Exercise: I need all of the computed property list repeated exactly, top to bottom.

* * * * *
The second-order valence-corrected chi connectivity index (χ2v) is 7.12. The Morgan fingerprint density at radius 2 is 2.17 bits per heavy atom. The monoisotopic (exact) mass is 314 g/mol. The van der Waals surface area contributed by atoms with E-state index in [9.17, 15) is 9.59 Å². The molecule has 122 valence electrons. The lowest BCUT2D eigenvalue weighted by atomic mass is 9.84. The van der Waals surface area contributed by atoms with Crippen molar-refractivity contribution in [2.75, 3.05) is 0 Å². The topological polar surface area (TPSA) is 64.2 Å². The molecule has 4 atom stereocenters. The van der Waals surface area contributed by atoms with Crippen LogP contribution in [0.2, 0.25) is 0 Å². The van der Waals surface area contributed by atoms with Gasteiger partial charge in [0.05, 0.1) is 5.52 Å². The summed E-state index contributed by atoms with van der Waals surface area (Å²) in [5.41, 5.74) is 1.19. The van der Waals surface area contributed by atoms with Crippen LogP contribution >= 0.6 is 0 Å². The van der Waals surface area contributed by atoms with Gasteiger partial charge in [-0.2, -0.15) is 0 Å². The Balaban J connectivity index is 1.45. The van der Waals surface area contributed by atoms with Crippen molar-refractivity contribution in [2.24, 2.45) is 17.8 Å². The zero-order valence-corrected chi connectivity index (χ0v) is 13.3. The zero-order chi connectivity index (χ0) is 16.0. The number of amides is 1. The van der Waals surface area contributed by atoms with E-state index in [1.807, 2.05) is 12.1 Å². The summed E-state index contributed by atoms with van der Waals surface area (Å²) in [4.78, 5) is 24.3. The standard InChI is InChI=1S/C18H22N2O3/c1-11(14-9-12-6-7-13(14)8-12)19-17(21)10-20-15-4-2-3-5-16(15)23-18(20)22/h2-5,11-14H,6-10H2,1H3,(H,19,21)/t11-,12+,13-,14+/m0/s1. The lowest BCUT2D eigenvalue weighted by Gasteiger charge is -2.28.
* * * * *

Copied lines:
The second-order valence-corrected chi connectivity index (χ2v) is 7.12. The Morgan fingerprint density at radius 2 is 2.17 bits per heavy atom. The monoisotopic (exact) mass is 314 g/mol. The van der Waals surface area contributed by atoms with E-state index in [9.17, 15) is 9.59 Å². The molecule has 122 valence electrons. The lowest BCUT2D eigenvalue weighted by atomic mass is 9.84. The van der Waals surface area contributed by atoms with Crippen molar-refractivity contribution in [2.75, 3.05) is 0 Å². The topological polar surface area (TPSA) is 64.2 Å². The molecule has 4 atom stereocenters. The van der Waals surface area contributed by atoms with Crippen LogP contribution in [0.2, 0.25) is 0 Å². The van der Waals surface area contributed by atoms with Gasteiger partial charge in [0.05, 0.1) is 5.52 Å². The summed E-state index contributed by atoms with van der Waals surface area (Å²) in [5.41, 5.74) is 1.19. The van der Waals surface area contributed by atoms with Crippen LogP contribution >= 0.6 is 0 Å². The van der Waals surface area contributed by atoms with Gasteiger partial charge in [-0.2, -0.15) is 0 Å². The Balaban J connectivity index is 1.45. The van der Waals surface area contributed by atoms with Crippen molar-refractivity contribution in [2.24, 2.45) is 17.8 Å². The zero-order valence-corrected chi connectivity index (χ0v) is 13.3. The zero-order chi connectivity index (χ0) is 16.0. The number of amides is 1. The van der Waals surface area contributed by atoms with E-state index in [1.807, 2.05) is 12.1 Å². The summed E-state index contributed by atoms with van der Waals surface area (Å²) in [4.78, 5) is 24.3. The standard InChI is InChI=1S/C18H22N2O3/c1-11(14-9-12-6-7-13(14)8-12)19-17(21)10-20-15-4-2-3-5-16(15)23-18(20)22/h2-5,11-14H,6-10H2,1H3,(H,19,21)/t11-,12+,13-,14+/m0/s1. The lowest BCUT2D eigenvalue weighted by Gasteiger charge is -2.28.